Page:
Neutron Optics with Multilayer Monochromators
A multilayer monochromator is made by depositing thin films of two materials in an alternating sequence on a glass substrate. This makes a multilayer periodic in a direction perpendicular to the plane of the films, with a d-spacing equal to the thickness of one bilayer. Neutrons of wavelength λ incident on a multilayer will be reflected at an angle θ given by the Bragg relation nλ = 2d sinθ, where n is the order of reflection. The use of thin-film multilayers for monochromating neutrons was first suggested by Schoenborn et al. (10). Diffraction properties of such multilayers were studied by Saxena and Schoenborn (8,9), Ebisawa et al. (1), Gukasov et al. (2), and Saxena and Majkrzak (7). Lynn et al. (3) and Majkrzak et al. (4) showed that multilayers made of suitable materials can also be used as very efficient polarizers of neutrons. Mezei (6), Ebisawa et al. (1), and Scharpf (11) developed supermirrors by introducing a continuous variation in d-spacings of multilayers.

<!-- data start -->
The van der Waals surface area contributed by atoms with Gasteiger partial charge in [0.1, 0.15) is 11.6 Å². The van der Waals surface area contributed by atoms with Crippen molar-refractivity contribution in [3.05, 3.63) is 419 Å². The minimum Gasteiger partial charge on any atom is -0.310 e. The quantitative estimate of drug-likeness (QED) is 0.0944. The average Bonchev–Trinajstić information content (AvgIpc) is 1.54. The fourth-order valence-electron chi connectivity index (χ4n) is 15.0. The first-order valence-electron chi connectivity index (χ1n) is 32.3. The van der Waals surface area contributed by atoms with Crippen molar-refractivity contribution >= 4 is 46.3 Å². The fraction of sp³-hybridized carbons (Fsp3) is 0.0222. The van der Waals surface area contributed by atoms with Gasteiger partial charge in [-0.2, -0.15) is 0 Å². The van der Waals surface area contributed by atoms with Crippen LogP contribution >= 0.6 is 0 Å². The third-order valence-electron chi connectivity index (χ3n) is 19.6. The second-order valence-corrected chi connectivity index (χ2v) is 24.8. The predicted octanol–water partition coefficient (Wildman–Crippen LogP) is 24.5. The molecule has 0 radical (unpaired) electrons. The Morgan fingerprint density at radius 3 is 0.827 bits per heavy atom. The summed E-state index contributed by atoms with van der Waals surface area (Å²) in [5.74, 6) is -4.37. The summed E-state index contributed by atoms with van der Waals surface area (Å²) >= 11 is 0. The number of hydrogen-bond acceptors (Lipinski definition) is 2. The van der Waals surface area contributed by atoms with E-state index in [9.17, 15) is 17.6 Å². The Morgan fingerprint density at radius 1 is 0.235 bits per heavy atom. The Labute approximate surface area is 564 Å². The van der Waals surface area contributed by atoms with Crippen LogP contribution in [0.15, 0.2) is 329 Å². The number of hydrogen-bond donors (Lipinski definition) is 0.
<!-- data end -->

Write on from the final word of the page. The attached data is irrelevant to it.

KeywordsIncident Beam Neutron Beam Beam Divergence Collimation Angle Mosaic Spread
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